These are two powers bound together in an embrace the west will struggle to ever pull apart.

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Finishing some larger projects so things have gone a bit quiet, but a few big things in the pipeline on both China’s Eurasian relations and terrorism. In the meantime, I have a chapter with Matt in an excellent new book by Josh and Eric looking at China’s relations with Central Asia. We just launched it to great success in London this past week at RUSI. Given it is for sale, I cannot simply post it here, but if you get in touch I can do my best to help. You can also short circuit the process and buy the book at a very reasonable price in paper or online form on the Routledge website.

China Steps Out: Beijing’s Major Power Engagement with the Developing World

ChinaStepsOut

A short piece in London’s Evening Standard yesterday about the announcement over the weekend of China scrapping the rule that Presidents only stay in power for two terms. Over the weekend, spoke to Sunday Times about the West London cluster of jihadis that fought along ISIS which included the infamous Jihadi John and his friends.

China is sending a message that it is a power on the world stage

People walk past a poster of Chinese President Xi Jinping on a street in Beijing  AFP/Getty Images

In a move that has resonated quietly around the world, the Chinese Communist Party has announced that it is changing the laws on the length of term that presidents can sit in China. Widely interpreted as an indication that current leader Xi Jinping is setting the table to stay on beyond his current term, the reality is that we still do not have any clear idea about what this will mean.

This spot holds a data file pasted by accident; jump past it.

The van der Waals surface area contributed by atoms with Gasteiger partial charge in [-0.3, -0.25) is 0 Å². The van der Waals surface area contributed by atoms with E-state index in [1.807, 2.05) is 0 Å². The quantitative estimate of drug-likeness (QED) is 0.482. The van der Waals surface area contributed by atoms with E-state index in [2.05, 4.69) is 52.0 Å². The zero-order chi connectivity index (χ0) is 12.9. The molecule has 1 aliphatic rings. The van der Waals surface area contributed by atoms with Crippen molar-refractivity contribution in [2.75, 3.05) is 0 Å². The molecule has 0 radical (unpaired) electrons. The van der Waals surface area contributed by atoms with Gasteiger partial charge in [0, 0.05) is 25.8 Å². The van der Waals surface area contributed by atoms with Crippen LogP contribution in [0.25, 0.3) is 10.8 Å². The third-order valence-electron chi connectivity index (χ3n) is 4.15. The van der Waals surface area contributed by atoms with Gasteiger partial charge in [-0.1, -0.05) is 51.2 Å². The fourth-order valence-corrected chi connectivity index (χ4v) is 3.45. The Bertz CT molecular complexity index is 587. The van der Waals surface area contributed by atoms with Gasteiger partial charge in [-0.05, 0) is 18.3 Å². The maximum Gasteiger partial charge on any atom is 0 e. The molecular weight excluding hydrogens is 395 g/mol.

Are we seeing the rise of Xi the forever leader? A reflection of the state of chaos that China sees in leadership around the world? Or something else altogether? What is clear is that from being driven by Deng Xiaoping’s modest maxim of “hide our capacities and bide our time”, China is becoming an increasingly confident power that feels little need to adhere to others’ views of how it should be governed.

Speculation around the change in Beijing has focused on the more ominous potential the amendment suggests. Comparisons have been made with Russia’s President Putin or other leaders who have changed legislation in order to stay in power beyond constitutionally determined terms. But this would be at odds with the leader we have seen so far.

By strengthening his position, Xi is, however, sending a strong message to the rest of the world. A China that is led by a confident leadership is a potent force on the world stage. With China having about a sixth of the world’s population, growing economic might, a steadily increasing military presence and a soft power influence that is raising its global profile, the next decade is one that is going to be increasingly defined by whoever is in power in Beijing.